Policing parking reasonably

We’ve all heard students grumbling about walking by empty spaces in the Greylock parking lot while they make their way to retrieve their lower-Mission-doomed cars. What these grumbling students may not fully realize is that the College has deliberately relegated their vehicles to the fringes of campus in order to dissuade driving through sheer inconvenience. While we certainly believe there is validity to a policy that would reduce excessive driving on campus, the College should handle the situation with both efficiency and practicality in mind – something it hasn’t done so far.

The Greylock Parking Complex presents the most egregious case of the College’s attempts to limit campus traffic. The Complex is currently off-limits to students, despite the fact that the original plan intended to reserve 109 spaces for students. The priority given to the ’62 Center for Theater and Dance is understandable, but numbers show that even with the maximum zoning spots required by the CTD, the garage has 67 spots left, spots that could easily be given to students. Furthermore, since the Complex is so often vacant, even on performance nights at the CTD, why exactly did the College build such a big lot in the first place? It certainly wasn’t to enhance our views. As long as they are there and otherwise unoccupied, the spots should go to students.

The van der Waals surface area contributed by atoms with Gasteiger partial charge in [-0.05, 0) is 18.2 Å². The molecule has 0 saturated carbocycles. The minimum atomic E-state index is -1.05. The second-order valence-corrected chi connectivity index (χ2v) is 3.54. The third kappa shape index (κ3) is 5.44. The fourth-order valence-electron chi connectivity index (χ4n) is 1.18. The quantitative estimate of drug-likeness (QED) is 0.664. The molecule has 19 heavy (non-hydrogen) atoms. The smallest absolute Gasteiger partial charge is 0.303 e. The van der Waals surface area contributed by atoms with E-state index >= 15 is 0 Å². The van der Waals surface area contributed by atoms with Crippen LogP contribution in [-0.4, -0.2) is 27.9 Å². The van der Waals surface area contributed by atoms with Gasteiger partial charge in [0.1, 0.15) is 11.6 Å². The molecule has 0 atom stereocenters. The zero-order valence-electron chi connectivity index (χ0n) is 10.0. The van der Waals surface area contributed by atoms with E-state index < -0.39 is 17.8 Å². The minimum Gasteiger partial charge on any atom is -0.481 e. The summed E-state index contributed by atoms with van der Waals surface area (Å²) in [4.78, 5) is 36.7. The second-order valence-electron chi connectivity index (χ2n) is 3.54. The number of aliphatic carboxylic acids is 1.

By opening these spaces to students, the College would hardly be inviting urban gridlock. Because Greylock is centrally located – with walking often a more expedient mode of transportation to class – students would have little incentive to drive unless they truly had to. Rather they would use their conveniently located cars to drive where they’ve always driven: sports practice, Shop n’ Stop, restaurants at the outskirts of town and other similarly distant destinations. Of course, we could be wrong. Williams could receive an unwelcome influx of vehicles. But would it hurt so much to try?

With temperatures often below freezing, the imperative for convenient parking is that much greater. The College’s policy of inconveniencing students out of their driving habits seems not only crude, but largely ineffectual. Students will still have cars on campus and will still use them to escape the restrictive confines of Williams. It’s time that the College concede this point and try to work with both the town’s and student interests in mind.